Motown: The Musical
There is only way to describe "Motown: the Musical" and that is totally groovy. It seems obvious but as the crowd, even skeptical New Yorkers, bobbed their heads, yelped again and again and sang along, the groove was seeping from the stage and down into the feet (now tapping furiously), the arms, and the noodles of the audience. Could it mean that the show presents the perfect night out in New York, the perfect night that people travel across oceans to come and experience on Broadway: I would say "yeah baby."
Motown, almost named "motortown," was a record company founded by Berry Gordy Jr. (played by Brandon Victor Dixon) in 1959 in; you guessed it, Motor City Detroit, Michigan. What made the movement prolific was that it brought the racial integration of popular music to the fore as it was no longer a choice made by mainstream radio stations but basically forced onto them, due to incredible popular demand, to play the funky music and celebrate it not as "black music" but as "music."
The play showcases this beautiful integration so smartly with the proverbial white record bosses using that heinous 'n' word and looking pretty old-school pathetic, and the inclusion of both JFK's and Dr. Martin Luther King's assassinations as an indication of the music's part in the time's racial struggles.
The story opens with Berry listening to a boxing fight on the radio that was famously won by a black American, and his father and mother telling him that it's not a celebration of blackness but a celebration of Americanism. That sets the tone for the rest of the production -- Motown was no doubt going to infiltrate the world and it will come with a Yankee flag and maybe even some of the accent and attitude.
Motown, after all, is a type of soul music that, although pop-like, used tambourines and melodic bass-guitar lines, chord structures and a call response style that is reminiscent of gospel music. So famously producers of Motown believed in the principle of "Keep It Simple Stupid" and avoided melodrama and complex arrangements. The show keeps to this bonfire as it tells a simple story and relies on the transience of the cast's voices and dancing ability to carry the musical.
And so the story flows, Berry takes on all the singing greats ranging from Stevie Wonder (played by talented youngster Raymond Luke J.R. complete with an overbearing, demanding mother) to Diana Ross (Valisia Lekae, the hands down star of the entire show). He tackles Smokey Robinson (played by the likeable Charl Brown) and Marvin Gaye (a fabulously smooth Bryan Terrell Clark) and starts to rake in the dough. With a big discovery of the Jackson Five and little Michael Jackson and a move to Los Angeles the music, the business and his love relationship with The Supremes star Diana Ross are heightened and propelled into the fast lane.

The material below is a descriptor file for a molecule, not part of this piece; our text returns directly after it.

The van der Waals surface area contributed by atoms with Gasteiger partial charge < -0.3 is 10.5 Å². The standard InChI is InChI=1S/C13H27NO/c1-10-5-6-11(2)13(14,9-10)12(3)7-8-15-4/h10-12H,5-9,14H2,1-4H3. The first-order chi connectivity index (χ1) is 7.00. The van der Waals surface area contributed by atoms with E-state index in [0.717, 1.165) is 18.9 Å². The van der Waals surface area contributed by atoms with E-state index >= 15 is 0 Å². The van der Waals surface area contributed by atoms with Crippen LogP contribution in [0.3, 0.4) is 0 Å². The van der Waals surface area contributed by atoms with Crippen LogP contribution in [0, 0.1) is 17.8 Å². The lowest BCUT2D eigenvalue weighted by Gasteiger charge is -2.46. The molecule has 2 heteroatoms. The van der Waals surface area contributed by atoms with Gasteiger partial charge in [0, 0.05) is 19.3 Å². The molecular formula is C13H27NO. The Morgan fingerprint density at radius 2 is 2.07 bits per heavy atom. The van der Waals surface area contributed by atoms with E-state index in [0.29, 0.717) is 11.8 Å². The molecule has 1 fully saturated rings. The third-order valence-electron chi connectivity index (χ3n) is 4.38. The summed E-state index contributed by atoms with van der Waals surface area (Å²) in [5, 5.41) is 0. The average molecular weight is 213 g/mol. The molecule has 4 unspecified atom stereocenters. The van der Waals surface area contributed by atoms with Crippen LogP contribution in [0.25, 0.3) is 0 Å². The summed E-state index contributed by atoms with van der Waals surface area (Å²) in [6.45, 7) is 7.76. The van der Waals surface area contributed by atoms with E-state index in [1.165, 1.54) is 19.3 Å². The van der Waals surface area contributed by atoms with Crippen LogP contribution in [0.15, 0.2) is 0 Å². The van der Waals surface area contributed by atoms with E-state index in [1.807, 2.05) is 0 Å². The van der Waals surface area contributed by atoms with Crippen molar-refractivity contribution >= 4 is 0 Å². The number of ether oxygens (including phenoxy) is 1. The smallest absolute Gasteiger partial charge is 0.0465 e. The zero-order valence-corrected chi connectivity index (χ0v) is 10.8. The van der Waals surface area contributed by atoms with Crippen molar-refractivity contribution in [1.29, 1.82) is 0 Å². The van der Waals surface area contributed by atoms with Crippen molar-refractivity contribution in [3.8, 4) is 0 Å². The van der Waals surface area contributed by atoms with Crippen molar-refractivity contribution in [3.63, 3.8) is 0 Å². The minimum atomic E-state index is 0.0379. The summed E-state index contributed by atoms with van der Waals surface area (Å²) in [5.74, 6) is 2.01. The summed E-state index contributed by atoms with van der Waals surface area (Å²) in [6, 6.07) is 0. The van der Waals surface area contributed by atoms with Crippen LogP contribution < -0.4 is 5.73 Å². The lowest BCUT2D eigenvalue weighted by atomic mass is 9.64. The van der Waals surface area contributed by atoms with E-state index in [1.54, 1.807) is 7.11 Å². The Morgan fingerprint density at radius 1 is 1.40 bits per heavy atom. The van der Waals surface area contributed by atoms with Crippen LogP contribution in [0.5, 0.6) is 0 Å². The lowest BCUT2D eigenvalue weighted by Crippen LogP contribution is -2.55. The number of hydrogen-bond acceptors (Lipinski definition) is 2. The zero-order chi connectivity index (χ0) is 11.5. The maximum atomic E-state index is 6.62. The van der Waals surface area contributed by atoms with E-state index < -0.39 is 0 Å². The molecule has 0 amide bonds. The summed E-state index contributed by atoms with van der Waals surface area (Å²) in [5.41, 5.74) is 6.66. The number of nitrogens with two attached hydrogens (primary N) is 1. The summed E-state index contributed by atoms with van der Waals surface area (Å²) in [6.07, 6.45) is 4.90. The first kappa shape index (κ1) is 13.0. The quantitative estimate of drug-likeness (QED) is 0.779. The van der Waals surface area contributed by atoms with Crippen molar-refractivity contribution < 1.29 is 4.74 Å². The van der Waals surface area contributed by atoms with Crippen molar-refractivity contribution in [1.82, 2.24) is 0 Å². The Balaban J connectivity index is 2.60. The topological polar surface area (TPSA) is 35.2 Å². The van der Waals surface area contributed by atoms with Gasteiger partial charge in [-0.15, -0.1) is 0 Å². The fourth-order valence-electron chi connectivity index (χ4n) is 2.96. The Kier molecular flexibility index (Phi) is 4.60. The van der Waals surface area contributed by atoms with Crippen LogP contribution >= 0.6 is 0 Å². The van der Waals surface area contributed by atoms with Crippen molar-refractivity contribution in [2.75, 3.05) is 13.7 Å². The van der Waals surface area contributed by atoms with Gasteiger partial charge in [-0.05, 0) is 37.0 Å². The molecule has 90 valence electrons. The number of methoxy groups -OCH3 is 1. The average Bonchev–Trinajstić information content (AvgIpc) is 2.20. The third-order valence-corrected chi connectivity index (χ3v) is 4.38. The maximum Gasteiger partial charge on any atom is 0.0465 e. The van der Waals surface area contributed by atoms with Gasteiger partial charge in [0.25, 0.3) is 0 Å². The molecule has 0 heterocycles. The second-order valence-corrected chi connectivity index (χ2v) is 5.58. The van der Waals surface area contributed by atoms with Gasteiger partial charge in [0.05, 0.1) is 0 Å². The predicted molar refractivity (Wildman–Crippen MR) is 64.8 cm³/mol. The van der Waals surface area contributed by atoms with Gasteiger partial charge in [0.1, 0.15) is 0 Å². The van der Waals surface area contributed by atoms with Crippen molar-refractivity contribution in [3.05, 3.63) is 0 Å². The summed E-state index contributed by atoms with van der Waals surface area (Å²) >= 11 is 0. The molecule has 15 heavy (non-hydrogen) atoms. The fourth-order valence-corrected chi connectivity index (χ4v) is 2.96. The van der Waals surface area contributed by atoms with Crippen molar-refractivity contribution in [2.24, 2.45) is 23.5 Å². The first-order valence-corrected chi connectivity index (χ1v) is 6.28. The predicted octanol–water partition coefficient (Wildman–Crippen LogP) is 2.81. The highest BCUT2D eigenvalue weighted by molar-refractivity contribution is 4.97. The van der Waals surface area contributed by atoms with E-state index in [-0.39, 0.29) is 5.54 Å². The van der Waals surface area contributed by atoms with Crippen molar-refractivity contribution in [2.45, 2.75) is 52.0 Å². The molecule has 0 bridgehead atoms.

So with money trouble and some backstabbing and shuffling of record contracts Motown Records looks like it may be in trouble. It's perfect material for a musical, as there is nothing better for a musical production that tackling an almost down-and-out disaster. Everyone in, everyone dancing and singing and on board means of course the business will be saved.
The songs are familiar, the crowds love them naturally and so will every person who goes to see the show. It sets back time to a fun music era where the beats, the rhythm and the jollification were just a record away. Diana Ross even gets the crowd involved as she pulls up the most unassuming theatre watchers, who all appeared to be out-of-towners, to sing a little line and become her prey to flirt with in her signature overly carnal way.
Speaking of Diana Ross, Valisia Lekae manages to do the best version of the self-important, slightly delusional, always needy (and let's not forget those hands, arms and fingers), darling Miss Ross. Her scenes start from the tiny torso of this actress and swell exponentially to sling across the theatre with bravado and deft supremacy. With "Reach Out and Touch (Somebody's Hand)" audience members holler Diana's name as she actually comes down in all her glory through Valisia Lekae on stage; breathtaking to see in the flesh, the crowd heaves.
The big budget of the show is not concealed; impressive sets coming in from the skies, glamorous outfits (including dresses that sparkle so much they blind even the queens and then the bright-colored suits that kaleidoscope in their range) and perfect lighting and sound quality in every scene.
But then again this is Broadway. London impotently tries and so do other tiny cities but only Broadway really puts out. And by out, I mean all out. Signed, sealed, delivered baby.